“I vividly remember reading Donna Strickland and Gerard Mourou's paper “Compression of Amplified Chirped Optical Pulses" during my first year as a PhD student. The journal was unusual at the time in listing author's full names, so it was the first time I realised that this hugely significant laser had been built by a woman - also while she was a PhD student - it made a big impression on me. I met Donna Strickland for the first time only a few years ago. She is very down-to-earth, and I hope she realises what a huge impact she has had on me and many other women in the field."
CPA is a core technique of the CLF. All the lasers at the facility use it in some capacity, for instance Vulcan is one of the high power lasers (HPL) which can deliver a beam of up to one petawatt of power available only because of CPA. Optical Parametric CPA, an extension of the CPA technique, permits HPL to break the current 1 PW ceiling limit. The Optical Parametric CPA scheme seeks to reach higher peak powers of up to 20 PW, raising the question of why such high powers are necessary and useful.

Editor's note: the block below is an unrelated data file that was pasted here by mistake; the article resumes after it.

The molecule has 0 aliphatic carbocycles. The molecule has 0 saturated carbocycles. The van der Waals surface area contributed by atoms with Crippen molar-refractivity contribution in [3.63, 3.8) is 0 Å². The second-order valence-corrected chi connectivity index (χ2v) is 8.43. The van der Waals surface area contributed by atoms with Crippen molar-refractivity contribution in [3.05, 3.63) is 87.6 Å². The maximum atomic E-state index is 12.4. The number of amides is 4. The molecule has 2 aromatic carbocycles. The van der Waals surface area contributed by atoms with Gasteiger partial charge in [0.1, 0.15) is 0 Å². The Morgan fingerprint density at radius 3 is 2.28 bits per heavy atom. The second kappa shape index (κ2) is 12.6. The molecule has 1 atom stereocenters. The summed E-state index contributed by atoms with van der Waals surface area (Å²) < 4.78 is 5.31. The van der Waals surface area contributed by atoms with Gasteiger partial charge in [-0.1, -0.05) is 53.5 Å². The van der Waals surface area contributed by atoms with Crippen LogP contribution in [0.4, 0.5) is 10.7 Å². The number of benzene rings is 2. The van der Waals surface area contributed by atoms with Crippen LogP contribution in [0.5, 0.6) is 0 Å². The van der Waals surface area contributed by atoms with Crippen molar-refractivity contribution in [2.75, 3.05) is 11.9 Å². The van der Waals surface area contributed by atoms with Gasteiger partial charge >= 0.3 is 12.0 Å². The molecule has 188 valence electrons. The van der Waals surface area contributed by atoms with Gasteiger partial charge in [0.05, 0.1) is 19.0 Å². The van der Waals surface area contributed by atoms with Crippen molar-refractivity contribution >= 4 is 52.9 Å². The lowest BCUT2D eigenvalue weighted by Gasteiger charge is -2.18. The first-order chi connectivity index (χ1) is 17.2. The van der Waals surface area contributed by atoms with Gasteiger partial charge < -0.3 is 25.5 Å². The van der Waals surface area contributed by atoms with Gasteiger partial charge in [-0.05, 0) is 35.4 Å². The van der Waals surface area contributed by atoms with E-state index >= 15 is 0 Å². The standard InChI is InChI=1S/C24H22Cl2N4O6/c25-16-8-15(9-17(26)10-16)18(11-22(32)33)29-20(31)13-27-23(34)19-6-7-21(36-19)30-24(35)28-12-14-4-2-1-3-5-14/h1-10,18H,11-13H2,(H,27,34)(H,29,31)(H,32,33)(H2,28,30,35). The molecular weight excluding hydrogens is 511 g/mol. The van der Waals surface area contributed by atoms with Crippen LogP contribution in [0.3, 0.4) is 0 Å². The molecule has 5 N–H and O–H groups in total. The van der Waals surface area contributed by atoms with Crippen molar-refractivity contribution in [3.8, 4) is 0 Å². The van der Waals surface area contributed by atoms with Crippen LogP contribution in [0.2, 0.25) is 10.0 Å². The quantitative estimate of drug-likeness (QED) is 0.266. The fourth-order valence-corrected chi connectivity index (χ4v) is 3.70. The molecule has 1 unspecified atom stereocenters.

On the topic of high power lasers, plasma physicist of the CLF Dr Ceri Brenner had this to say
“Our high power lasers are being applied for a new generation of accelerator technology. These micro-sized, super-charged particle thrusters are innovating inspection in nuclear, healthcare, and aerospace. We can see through steel and concrete, take high resolution images of soft biological tissues, or conduct through-barrier security inspection with these laser accelerators."
the archives: Seen here is Dr Phil Taday implementing a holographically
produced compression grating to enable CPA into a national facility of one of
the world’s most powerful lasers (Target Area West of Vulcan) at RAL on the 6th
January 1992 just 7 years after Strickland and Mourou’s paper was